A new report out of Alberta says that Newfoundland and Labrador's tax policies are discouraging offshore oil exploration.

It costs tens of millions of dollars to drill a well in the Newfoundland offshore.

If companies find oil, they can deduct the exploration costs. That's not the case, however, if the well turns out to be dry.


The University of Calgary's Jack Mintz.

"By not allowing unsuccessful exploration costs to be deductible, it actually creates a disincentive for exploration," said the study's author, Jack Mintz of the School of Public Policy at the University of Calgary.

The provincial government has been reviewing what it can do to encourage more oil prospecting since the release of its 2007 energy plan.

"Without new exploration, there can be no new developments other than those already discovered," that 2007 plan noted.

"The keys to advancing our oil and gas sector are to encourage additional exploration activity and to manage the development of these resources so that investors can earn a fair return while the province maximizes the benefits it receives from these resources."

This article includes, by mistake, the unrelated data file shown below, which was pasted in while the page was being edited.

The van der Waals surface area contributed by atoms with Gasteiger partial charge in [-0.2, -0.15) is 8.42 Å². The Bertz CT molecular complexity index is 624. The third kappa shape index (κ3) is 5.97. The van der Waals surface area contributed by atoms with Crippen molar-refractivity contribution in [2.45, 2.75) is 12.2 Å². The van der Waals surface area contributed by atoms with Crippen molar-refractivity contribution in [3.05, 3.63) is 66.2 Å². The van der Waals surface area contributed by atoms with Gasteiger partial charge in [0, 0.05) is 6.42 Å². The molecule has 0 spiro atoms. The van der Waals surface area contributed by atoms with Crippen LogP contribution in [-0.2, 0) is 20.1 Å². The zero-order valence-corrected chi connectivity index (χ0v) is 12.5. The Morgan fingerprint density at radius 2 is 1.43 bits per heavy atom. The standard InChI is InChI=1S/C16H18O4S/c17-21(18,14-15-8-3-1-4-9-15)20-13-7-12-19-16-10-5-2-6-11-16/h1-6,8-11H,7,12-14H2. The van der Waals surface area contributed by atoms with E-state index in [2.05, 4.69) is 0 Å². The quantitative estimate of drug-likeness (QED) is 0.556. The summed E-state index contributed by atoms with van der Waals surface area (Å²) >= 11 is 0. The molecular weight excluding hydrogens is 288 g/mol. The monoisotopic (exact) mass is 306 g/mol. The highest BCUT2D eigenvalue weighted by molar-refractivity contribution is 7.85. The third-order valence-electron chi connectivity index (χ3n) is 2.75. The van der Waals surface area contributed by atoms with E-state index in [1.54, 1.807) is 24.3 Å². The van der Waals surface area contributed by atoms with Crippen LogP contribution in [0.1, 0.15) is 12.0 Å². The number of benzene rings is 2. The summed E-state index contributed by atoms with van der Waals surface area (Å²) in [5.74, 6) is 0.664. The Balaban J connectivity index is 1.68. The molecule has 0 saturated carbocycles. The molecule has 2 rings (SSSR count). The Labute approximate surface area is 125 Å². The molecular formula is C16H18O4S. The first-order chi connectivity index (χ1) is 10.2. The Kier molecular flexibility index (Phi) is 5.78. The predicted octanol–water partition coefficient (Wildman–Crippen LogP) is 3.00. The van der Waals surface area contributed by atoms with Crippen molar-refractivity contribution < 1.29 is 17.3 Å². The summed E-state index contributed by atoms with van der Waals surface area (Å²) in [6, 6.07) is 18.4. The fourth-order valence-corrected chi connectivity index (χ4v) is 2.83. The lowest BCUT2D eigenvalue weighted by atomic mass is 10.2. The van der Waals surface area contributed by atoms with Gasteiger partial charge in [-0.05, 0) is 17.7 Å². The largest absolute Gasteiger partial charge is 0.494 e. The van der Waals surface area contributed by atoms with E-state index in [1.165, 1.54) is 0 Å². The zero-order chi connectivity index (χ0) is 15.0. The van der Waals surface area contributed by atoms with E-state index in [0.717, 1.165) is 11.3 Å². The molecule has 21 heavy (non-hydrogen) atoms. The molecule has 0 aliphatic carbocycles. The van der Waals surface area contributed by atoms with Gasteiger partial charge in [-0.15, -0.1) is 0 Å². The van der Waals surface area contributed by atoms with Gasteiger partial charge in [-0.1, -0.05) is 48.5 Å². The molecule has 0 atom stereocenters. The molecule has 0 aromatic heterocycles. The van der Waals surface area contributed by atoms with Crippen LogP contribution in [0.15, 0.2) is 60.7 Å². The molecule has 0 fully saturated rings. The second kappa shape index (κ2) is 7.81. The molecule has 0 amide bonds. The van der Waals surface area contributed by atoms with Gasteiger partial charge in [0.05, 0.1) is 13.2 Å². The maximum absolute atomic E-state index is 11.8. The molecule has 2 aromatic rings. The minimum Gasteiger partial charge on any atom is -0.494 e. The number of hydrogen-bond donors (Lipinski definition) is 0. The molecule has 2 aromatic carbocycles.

Last year, then-natural resources minister Shawn Skinner indicated that action was imminent to provide further incentives for the industry to explore.

But this June, Skinner's successor in the portfolio, Jerome Kennedy, said that talks with the industry had reverted back to the "discussions" stage.

A month after that, Premier Kathy Dunderdale said the government has found it unnecessary to sweeten the pot to encourage more exploration.

"We haven't been at a place yet that we've felt we've had to incentivize companies to drill," she told reporters in July.